Skills shortage: 5 things you can do to fight cybercrime

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You might recall at the beginning of this cybersecurity month we asked, “How are you planning to safe-lock your data in a mobile world?” Breaches add up, bringing a heavy financial toll. Cybersecurity Ventures reports that cybercrime costs are expected to hit $6 trillion annually by 2021, double the damages in 2015.

You might already be doing these activities as part of your strategy plan: researching ways to increase security with emerging technology (one example: blockchain to revise business process), increasing secure mobile access to collaboration apps and infrastructure, training and communicating for preparedness and adoption, and resourcing top talent. We’d like to hear your views on cybersecurity and how it affects your role. Read on and let us know below.

Cybersecurity recruiting is paramount

With security breaches on the rise, you’ve got to ensure the right people are in place. But there’s a snag – talent is in short supply. A Symantec survey reported a gap of 1.5 million by 2019, and Cybersecurity Ventures expects that num...

Why this talent shortage?

Have we not prepared people in college? Was the pace of change such that we were blindsided by evolving threats? How do you think this could affect your team build-out? Look at the contributing reasons and let us know, particularly as this is a fast-moving and fairly young field:

  • Limited feeder education pathways
  • Unrealistic “unicorn” hiring criteria or outdated, traditional requirements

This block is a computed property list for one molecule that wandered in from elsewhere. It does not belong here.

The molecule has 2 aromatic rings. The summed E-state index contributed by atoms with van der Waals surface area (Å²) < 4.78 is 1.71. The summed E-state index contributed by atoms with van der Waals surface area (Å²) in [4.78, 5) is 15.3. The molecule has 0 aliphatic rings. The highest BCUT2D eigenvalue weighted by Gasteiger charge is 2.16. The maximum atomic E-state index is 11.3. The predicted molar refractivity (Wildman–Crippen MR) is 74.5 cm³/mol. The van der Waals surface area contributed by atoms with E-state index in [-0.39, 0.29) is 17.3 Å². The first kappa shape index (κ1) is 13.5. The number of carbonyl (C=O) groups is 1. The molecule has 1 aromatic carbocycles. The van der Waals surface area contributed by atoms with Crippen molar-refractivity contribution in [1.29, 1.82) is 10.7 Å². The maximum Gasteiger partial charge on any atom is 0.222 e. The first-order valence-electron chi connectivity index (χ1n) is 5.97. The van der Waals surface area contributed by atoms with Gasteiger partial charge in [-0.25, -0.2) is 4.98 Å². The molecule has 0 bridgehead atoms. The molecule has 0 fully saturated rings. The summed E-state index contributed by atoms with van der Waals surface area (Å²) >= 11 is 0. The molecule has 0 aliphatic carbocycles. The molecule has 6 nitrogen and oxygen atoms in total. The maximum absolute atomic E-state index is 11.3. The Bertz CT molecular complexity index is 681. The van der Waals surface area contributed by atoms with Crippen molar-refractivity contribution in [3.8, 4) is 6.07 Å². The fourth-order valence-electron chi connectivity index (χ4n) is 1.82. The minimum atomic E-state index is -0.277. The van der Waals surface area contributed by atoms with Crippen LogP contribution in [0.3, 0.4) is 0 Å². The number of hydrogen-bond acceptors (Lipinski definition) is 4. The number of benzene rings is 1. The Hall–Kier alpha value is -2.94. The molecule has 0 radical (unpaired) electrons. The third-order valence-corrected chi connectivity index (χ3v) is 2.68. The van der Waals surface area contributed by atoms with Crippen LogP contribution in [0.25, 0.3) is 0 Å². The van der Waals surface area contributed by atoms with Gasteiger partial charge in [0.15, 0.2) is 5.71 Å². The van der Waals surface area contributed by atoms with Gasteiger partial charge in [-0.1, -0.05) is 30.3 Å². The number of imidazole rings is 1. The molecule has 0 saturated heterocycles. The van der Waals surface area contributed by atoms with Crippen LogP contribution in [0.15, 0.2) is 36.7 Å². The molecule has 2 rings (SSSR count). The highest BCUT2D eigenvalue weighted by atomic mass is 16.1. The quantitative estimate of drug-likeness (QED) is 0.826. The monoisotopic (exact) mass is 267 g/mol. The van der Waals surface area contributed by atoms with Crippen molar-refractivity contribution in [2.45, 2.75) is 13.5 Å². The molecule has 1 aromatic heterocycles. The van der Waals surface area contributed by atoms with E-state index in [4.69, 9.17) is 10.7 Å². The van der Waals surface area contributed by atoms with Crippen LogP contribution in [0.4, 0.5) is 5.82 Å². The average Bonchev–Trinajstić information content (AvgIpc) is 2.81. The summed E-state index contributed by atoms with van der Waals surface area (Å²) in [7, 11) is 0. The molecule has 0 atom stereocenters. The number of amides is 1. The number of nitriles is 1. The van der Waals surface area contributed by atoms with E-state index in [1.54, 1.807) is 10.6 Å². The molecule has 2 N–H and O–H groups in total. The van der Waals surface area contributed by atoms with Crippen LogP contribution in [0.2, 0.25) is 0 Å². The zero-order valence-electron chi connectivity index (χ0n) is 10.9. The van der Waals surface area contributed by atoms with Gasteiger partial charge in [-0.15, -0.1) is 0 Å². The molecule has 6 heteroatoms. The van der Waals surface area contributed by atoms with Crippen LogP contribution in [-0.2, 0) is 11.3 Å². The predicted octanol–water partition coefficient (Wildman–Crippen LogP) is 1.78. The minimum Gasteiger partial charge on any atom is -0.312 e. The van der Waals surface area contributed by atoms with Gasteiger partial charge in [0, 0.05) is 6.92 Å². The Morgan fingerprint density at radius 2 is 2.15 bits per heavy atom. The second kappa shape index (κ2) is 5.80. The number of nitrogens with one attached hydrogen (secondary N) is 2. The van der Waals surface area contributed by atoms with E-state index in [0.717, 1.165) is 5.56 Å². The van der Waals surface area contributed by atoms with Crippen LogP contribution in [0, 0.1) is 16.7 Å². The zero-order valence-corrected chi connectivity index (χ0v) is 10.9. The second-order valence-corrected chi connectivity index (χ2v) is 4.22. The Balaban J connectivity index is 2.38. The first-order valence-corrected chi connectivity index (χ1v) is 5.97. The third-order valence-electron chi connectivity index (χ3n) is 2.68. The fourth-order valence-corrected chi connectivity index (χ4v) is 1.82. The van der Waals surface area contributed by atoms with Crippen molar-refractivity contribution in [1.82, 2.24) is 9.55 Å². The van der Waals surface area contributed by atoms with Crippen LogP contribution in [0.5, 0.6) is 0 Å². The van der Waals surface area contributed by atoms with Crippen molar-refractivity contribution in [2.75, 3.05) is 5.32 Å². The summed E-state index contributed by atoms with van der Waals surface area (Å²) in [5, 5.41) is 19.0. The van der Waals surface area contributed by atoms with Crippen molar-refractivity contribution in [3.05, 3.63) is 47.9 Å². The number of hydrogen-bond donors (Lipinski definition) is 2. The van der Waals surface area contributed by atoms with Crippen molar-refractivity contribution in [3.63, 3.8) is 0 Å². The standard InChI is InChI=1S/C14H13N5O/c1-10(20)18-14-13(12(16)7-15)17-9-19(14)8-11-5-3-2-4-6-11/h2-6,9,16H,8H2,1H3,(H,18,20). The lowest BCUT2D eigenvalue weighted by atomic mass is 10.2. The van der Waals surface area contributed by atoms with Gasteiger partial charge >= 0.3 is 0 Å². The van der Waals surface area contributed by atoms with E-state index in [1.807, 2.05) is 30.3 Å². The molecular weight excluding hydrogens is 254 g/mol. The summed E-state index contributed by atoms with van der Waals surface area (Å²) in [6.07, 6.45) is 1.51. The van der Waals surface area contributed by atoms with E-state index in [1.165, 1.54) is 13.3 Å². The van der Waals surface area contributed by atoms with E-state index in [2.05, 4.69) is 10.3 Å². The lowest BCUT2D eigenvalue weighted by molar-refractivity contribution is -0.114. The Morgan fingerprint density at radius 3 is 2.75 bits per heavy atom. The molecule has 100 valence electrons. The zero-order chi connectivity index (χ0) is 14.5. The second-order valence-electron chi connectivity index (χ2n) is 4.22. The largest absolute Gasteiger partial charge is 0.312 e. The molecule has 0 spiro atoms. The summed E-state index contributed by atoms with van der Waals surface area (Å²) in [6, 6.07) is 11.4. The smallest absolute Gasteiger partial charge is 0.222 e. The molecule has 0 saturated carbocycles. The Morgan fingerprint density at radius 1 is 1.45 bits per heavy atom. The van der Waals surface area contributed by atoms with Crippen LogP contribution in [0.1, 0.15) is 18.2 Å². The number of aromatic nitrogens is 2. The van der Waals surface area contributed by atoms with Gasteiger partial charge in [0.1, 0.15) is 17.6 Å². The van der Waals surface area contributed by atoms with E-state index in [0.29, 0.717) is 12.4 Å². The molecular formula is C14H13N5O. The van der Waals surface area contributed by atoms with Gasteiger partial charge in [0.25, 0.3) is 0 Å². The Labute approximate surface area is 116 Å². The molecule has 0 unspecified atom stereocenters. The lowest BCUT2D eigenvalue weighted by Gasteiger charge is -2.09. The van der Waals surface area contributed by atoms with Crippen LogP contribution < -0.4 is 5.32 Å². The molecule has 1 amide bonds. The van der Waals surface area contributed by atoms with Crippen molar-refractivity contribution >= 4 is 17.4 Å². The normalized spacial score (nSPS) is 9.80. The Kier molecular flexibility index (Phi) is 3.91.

• Insufficient pool that lacks diversity
  • Unqualified or entry-level candidates
  • Lack of candidate interest, even if qualified

Steps you can take today

Amid this backdrop of skills shortage and the constancy of evolving digital threat, here’s what you can do to prepare effectively against cybersecurity risks.

  1. Use technology to your advantage. Microsoft 365 delivers proactive detection with machine learning that identifies security threat patterns. Automate manual activities like logging to simplify efforts, so your team can focus on high-priority activities.
  2. Outsource short-term. To close the immediate skills gap for expert personnel, bring in vendors or consultants to address needs now until you can work with your HR/recruiting team or a search firm to pinpoint the talent you need.
  3. Cast a wider net. Redefine the target applicant and “go beyond traditional job skills” to expand the pool internally and through other avenues, like college internships. Look broadly across your employees and gauge their skills in IT, law, and compliance. Think beyond the box for potential contributors, including software engineers, who must be aware of threats to avoid prog....
  4. Reevaluate your job postings – and expectations. Be precise on what you seek. The NICE Framework from the Department of Homeland Security can help define required knowledge, skills, and abilities (KSAs). At a minimum, put the basic requirements on the job description to increase applicant submissions and determine true need for traditional certifications. Also ensure descriptions draw desired applicants by reflecting culture benefits, including flex-time, vacation, remote work, training opportunity, and salary.
  5. Emphasize education. Train yourself and your teams to develop home-grown skills that meet today’s need. Work with local universities to influence curriculum development to grow the future workforce pool. Establish internships, hackathons and “capture the flag” competitions to give students hands-on infosec experience.

Will a cybersecurity talent shortage pose a problem for your company and IT team? Could it affect your career? Let us know below.

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